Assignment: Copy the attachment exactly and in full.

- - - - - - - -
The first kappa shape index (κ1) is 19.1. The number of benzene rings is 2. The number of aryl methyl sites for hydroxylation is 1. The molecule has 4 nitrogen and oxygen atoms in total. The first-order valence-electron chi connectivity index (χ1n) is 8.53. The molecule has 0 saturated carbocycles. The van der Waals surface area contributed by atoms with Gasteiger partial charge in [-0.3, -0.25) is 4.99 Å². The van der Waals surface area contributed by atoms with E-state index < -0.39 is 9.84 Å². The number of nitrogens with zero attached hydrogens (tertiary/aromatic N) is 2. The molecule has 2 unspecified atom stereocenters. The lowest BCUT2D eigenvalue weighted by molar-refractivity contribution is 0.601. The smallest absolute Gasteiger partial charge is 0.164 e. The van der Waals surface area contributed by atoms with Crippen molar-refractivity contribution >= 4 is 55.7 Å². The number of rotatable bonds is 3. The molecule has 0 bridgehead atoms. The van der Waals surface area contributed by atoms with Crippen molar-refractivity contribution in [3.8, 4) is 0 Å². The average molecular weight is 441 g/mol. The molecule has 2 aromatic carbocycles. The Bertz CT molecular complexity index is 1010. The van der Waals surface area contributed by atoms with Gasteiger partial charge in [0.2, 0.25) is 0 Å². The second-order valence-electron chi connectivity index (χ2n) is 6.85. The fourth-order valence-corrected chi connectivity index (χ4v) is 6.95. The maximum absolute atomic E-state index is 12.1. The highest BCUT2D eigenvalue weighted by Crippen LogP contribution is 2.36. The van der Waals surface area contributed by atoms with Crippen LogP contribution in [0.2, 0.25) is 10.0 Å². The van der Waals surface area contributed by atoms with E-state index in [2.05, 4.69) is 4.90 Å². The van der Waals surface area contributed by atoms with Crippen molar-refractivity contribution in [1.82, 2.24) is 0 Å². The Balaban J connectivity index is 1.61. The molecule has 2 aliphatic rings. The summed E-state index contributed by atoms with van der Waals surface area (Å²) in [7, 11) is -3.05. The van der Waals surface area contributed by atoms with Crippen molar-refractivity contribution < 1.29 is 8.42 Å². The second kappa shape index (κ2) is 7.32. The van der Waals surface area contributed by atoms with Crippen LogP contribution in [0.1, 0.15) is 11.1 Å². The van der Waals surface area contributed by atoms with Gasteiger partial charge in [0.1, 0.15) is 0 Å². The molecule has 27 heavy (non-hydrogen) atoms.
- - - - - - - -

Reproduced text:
The first kappa shape index (κ1) is 19.1. The number of benzene rings is 2. The number of aryl methyl sites for hydroxylation is 1. The molecule has 4 nitrogen and oxygen atoms in total. The first-order valence-electron chi connectivity index (χ1n) is 8.53. The molecule has 0 saturated carbocycles. The van der Waals surface area contributed by atoms with Gasteiger partial charge in [-0.3, -0.25) is 4.99 Å². The van der Waals surface area contributed by atoms with E-state index < -0.39 is 9.84 Å². The number of nitrogens with zero attached hydrogens (tertiary/aromatic N) is 2. The molecule has 2 unspecified atom stereocenters. The lowest BCUT2D eigenvalue weighted by molar-refractivity contribution is 0.601. The smallest absolute Gasteiger partial charge is 0.164 e. The van der Waals surface area contributed by atoms with Crippen molar-refractivity contribution >= 4 is 55.7 Å². The number of rotatable bonds is 3. The molecule has 0 bridgehead atoms. The van der Waals surface area contributed by atoms with Crippen molar-refractivity contribution in [3.8, 4) is 0 Å². The average molecular weight is 441 g/mol. The molecule has 2 aromatic carbocycles. The Bertz CT molecular complexity index is 1010. The van der Waals surface area contributed by atoms with Gasteiger partial charge in [0.2, 0.25) is 0 Å². The second-order valence-electron chi connectivity index (χ2n) is 6.85. The fourth-order valence-corrected chi connectivity index (χ4v) is 6.95. The maximum absolute atomic E-state index is 12.1. The highest BCUT2D eigenvalue weighted by Crippen LogP contribution is 2.36. The van der Waals surface area contributed by atoms with Crippen LogP contribution in [0.2, 0.25) is 10.0 Å². The van der Waals surface area contributed by atoms with E-state index in [2.05, 4.69) is 4.90 Å². The van der Waals surface area contributed by atoms with Crippen molar-refractivity contribution in [1.82, 2.24) is 0 Å². The Balaban J connectivity index is 1.61. The molecule has 2 aliphatic rings. The summed E-state index contributed by atoms with van der Waals surface area (Å²) in [7, 11) is -3.05. The van der Waals surface area contributed by atoms with Crippen molar-refractivity contribution < 1.29 is 8.42 Å². The second kappa shape index (κ2) is 7.32. The van der Waals surface area contributed by atoms with Crippen LogP contribution in [0.1, 0.15) is 11.1 Å². The van der Waals surface area contributed by atoms with Gasteiger partial charge in [0.1, 0.15) is 0 Å². The molecule has 27 heavy (non-hydrogen) atoms.